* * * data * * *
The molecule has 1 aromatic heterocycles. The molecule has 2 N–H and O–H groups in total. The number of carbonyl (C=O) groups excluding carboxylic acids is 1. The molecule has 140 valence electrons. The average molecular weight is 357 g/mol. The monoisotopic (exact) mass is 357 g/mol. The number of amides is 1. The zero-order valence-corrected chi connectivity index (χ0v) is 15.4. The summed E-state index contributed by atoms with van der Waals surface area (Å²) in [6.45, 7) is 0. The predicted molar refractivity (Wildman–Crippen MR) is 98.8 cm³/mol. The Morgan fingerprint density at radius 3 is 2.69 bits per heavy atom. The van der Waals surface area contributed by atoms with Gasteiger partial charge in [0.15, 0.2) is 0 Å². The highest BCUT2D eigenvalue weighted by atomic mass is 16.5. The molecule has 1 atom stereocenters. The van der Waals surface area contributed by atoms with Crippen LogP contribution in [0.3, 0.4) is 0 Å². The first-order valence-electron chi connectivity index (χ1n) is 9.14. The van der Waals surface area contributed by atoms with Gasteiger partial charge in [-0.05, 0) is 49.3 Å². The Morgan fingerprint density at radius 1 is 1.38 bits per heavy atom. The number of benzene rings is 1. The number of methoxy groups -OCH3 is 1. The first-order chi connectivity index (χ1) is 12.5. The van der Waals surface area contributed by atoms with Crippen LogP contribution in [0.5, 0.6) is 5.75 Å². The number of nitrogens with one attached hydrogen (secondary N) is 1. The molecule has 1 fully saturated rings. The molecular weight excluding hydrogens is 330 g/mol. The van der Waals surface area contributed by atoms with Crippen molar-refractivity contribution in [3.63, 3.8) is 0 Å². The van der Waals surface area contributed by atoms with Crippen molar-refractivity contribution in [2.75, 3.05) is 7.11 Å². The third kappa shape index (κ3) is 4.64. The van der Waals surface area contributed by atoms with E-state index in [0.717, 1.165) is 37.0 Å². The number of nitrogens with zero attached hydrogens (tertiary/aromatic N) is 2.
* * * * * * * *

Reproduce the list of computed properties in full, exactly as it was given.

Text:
The molecule has 1 aromatic heterocycles. The molecule has 2 N–H and O–H groups in total. The number of carbonyl (C=O) groups excluding carboxylic acids is 1. The molecule has 140 valence electrons. The average molecular weight is 357 g/mol. The monoisotopic (exact) mass is 357 g/mol. The number of amides is 1. The zero-order valence-corrected chi connectivity index (χ0v) is 15.4. The summed E-state index contributed by atoms with van der Waals surface area (Å²) in [6.45, 7) is 0. The predicted molar refractivity (Wildman–Crippen MR) is 98.8 cm³/mol. The Morgan fingerprint density at radius 3 is 2.69 bits per heavy atom. The van der Waals surface area contributed by atoms with Gasteiger partial charge in [0.15, 0.2) is 0 Å². The highest BCUT2D eigenvalue weighted by atomic mass is 16.5. The molecule has 1 atom stereocenters. The van der Waals surface area contributed by atoms with Crippen LogP contribution in [0.3, 0.4) is 0 Å². The first-order valence-electron chi connectivity index (χ1n) is 9.14. The van der Waals surface area contributed by atoms with Gasteiger partial charge in [-0.05, 0) is 49.3 Å². The Morgan fingerprint density at radius 1 is 1.38 bits per heavy atom. The number of benzene rings is 1. The number of methoxy groups -OCH3 is 1. The first-order chi connectivity index (χ1) is 12.5. The van der Waals surface area contributed by atoms with Crippen LogP contribution in [0.5, 0.6) is 5.75 Å². The number of nitrogens with one attached hydrogen (secondary N) is 1. The molecule has 1 fully saturated rings. The molecular weight excluding hydrogens is 330 g/mol. The van der Waals surface area contributed by atoms with Crippen molar-refractivity contribution in [3.63, 3.8) is 0 Å². The van der Waals surface area contributed by atoms with Crippen molar-refractivity contribution in [2.75, 3.05) is 7.11 Å². The third kappa shape index (κ3) is 4.64. The van der Waals surface area contributed by atoms with E-state index in [0.717, 1.165) is 37.0 Å². The number of nitrogens with zero attached hydrogens (tertiary/aromatic N) is 2.